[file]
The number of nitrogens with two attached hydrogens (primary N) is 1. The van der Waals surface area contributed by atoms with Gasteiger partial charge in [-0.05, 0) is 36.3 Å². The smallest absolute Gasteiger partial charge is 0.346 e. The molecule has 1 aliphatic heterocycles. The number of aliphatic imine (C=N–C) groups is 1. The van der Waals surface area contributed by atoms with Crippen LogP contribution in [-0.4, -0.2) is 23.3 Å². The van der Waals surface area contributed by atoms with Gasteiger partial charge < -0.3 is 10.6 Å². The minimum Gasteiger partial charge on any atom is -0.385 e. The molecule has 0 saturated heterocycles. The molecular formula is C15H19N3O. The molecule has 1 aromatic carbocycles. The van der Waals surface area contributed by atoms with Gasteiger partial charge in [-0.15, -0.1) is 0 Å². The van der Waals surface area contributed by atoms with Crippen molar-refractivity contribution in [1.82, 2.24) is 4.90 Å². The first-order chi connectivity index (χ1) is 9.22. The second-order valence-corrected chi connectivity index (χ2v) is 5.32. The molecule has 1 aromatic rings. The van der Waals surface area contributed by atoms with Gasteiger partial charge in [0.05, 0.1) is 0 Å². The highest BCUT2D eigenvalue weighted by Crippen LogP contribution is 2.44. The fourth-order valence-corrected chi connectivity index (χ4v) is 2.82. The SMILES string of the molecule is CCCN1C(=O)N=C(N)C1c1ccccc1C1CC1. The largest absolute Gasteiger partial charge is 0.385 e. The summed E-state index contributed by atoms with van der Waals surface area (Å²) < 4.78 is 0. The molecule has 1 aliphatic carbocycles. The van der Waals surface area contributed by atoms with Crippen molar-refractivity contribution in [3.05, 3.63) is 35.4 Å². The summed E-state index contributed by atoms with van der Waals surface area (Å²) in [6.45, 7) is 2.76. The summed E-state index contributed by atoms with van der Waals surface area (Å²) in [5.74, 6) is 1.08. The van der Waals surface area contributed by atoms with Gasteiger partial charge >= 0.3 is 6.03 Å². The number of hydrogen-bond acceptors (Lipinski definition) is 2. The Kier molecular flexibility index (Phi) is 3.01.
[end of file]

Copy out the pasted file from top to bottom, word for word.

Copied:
The number of nitrogens with two attached hydrogens (primary N) is 1. The van der Waals surface area contributed by atoms with Gasteiger partial charge in [-0.05, 0) is 36.3 Å². The smallest absolute Gasteiger partial charge is 0.346 e. The molecule has 1 aliphatic heterocycles. The number of aliphatic imine (C=N–C) groups is 1. The van der Waals surface area contributed by atoms with Crippen LogP contribution in [-0.4, -0.2) is 23.3 Å². The van der Waals surface area contributed by atoms with Gasteiger partial charge < -0.3 is 10.6 Å². The minimum Gasteiger partial charge on any atom is -0.385 e. The molecule has 0 saturated heterocycles. The molecular formula is C15H19N3O. The molecule has 1 aromatic carbocycles. The van der Waals surface area contributed by atoms with Gasteiger partial charge in [-0.15, -0.1) is 0 Å². The van der Waals surface area contributed by atoms with Crippen molar-refractivity contribution in [1.82, 2.24) is 4.90 Å². The first-order chi connectivity index (χ1) is 9.22. The second-order valence-corrected chi connectivity index (χ2v) is 5.32. The molecule has 1 aromatic rings. The van der Waals surface area contributed by atoms with Gasteiger partial charge in [0.05, 0.1) is 0 Å². The highest BCUT2D eigenvalue weighted by Crippen LogP contribution is 2.44. The fourth-order valence-corrected chi connectivity index (χ4v) is 2.82. The SMILES string of the molecule is CCCN1C(=O)N=C(N)C1c1ccccc1C1CC1. The largest absolute Gasteiger partial charge is 0.385 e. The summed E-state index contributed by atoms with van der Waals surface area (Å²) < 4.78 is 0. The molecule has 1 aliphatic carbocycles. The van der Waals surface area contributed by atoms with Crippen molar-refractivity contribution in [3.05, 3.63) is 35.4 Å². The summed E-state index contributed by atoms with van der Waals surface area (Å²) in [6.45, 7) is 2.76. The summed E-state index contributed by atoms with van der Waals surface area (Å²) in [5.74, 6) is 1.08. The van der Waals surface area contributed by atoms with Gasteiger partial charge >= 0.3 is 6.03 Å². The number of hydrogen-bond acceptors (Lipinski definition) is 2. The Kier molecular flexibility index (Phi) is 3.01.